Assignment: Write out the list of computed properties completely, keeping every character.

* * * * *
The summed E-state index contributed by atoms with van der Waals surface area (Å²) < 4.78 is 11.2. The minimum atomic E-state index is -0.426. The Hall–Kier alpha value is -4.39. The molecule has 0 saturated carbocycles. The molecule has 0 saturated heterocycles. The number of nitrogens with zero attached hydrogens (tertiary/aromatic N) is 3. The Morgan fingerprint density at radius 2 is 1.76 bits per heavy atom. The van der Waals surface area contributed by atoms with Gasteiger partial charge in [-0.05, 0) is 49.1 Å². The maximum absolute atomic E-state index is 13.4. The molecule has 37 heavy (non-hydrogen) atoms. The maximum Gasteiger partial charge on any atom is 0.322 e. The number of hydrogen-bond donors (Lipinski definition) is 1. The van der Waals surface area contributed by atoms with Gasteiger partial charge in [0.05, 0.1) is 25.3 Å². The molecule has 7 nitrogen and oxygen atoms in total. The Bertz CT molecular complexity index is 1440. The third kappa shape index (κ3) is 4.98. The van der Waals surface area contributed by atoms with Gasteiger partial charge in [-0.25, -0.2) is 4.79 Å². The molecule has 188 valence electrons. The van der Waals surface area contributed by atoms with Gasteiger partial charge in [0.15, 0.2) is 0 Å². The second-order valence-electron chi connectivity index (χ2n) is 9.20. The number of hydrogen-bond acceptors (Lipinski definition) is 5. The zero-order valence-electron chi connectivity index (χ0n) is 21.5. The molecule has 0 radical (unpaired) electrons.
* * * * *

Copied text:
The summed E-state index contributed by atoms with van der Waals surface area (Å²) < 4.78 is 11.2. The minimum atomic E-state index is -0.426. The Hall–Kier alpha value is -4.39. The molecule has 0 saturated carbocycles. The molecule has 0 saturated heterocycles. The number of nitrogens with zero attached hydrogens (tertiary/aromatic N) is 3. The Morgan fingerprint density at radius 2 is 1.76 bits per heavy atom. The van der Waals surface area contributed by atoms with Gasteiger partial charge in [-0.05, 0) is 49.1 Å². The maximum absolute atomic E-state index is 13.4. The molecule has 37 heavy (non-hydrogen) atoms. The maximum Gasteiger partial charge on any atom is 0.322 e. The number of hydrogen-bond donors (Lipinski definition) is 1. The van der Waals surface area contributed by atoms with Gasteiger partial charge in [0.05, 0.1) is 25.3 Å². The molecule has 7 nitrogen and oxygen atoms in total. The Bertz CT molecular complexity index is 1440. The third kappa shape index (κ3) is 4.98. The van der Waals surface area contributed by atoms with Gasteiger partial charge in [-0.25, -0.2) is 4.79 Å². The molecule has 188 valence electrons. The van der Waals surface area contributed by atoms with Gasteiger partial charge in [0.15, 0.2) is 0 Å². The second-order valence-electron chi connectivity index (χ2n) is 9.20. The number of hydrogen-bond acceptors (Lipinski definition) is 5. The zero-order valence-electron chi connectivity index (χ0n) is 21.5. The molecule has 0 radical (unpaired) electrons.